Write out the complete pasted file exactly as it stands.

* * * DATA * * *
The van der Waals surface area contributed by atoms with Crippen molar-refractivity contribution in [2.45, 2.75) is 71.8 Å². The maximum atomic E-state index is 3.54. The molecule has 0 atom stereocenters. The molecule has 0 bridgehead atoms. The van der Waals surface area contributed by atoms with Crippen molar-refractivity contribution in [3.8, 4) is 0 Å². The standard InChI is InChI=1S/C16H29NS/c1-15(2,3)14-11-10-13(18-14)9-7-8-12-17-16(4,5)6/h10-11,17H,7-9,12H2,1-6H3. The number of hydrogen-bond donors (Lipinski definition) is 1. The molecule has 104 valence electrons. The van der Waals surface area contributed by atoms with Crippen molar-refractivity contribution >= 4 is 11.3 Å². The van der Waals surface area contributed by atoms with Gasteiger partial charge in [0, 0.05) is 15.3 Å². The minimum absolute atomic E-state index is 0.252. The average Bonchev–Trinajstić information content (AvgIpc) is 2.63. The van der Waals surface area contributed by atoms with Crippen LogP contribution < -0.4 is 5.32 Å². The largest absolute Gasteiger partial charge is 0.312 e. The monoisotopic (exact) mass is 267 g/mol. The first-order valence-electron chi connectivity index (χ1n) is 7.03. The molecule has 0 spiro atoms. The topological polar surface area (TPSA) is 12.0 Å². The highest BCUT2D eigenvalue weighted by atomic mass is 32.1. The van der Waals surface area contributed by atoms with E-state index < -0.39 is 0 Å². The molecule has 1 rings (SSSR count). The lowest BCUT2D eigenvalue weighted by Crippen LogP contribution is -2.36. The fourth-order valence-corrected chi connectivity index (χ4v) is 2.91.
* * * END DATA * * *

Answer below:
The van der Waals surface area contributed by atoms with Crippen molar-refractivity contribution in [2.45, 2.75) is 71.8 Å². The maximum atomic E-state index is 3.54. The molecule has 0 atom stereocenters. The molecule has 0 bridgehead atoms. The van der Waals surface area contributed by atoms with Crippen molar-refractivity contribution in [3.8, 4) is 0 Å². The standard InChI is InChI=1S/C16H29NS/c1-15(2,3)14-11-10-13(18-14)9-7-8-12-17-16(4,5)6/h10-11,17H,7-9,12H2,1-6H3. The number of hydrogen-bond donors (Lipinski definition) is 1. The molecule has 104 valence electrons. The van der Waals surface area contributed by atoms with Crippen molar-refractivity contribution >= 4 is 11.3 Å². The van der Waals surface area contributed by atoms with Gasteiger partial charge in [0, 0.05) is 15.3 Å². The minimum absolute atomic E-state index is 0.252. The average Bonchev–Trinajstić information content (AvgIpc) is 2.63. The van der Waals surface area contributed by atoms with Crippen LogP contribution < -0.4 is 5.32 Å². The largest absolute Gasteiger partial charge is 0.312 e. The monoisotopic (exact) mass is 267 g/mol. The first-order valence-electron chi connectivity index (χ1n) is 7.03. The molecule has 0 spiro atoms. The topological polar surface area (TPSA) is 12.0 Å². The highest BCUT2D eigenvalue weighted by atomic mass is 32.1. The van der Waals surface area contributed by atoms with E-state index < -0.39 is 0 Å². The molecule has 1 rings (SSSR count). The lowest BCUT2D eigenvalue weighted by Crippen LogP contribution is -2.36. The fourth-order valence-corrected chi connectivity index (χ4v) is 2.91.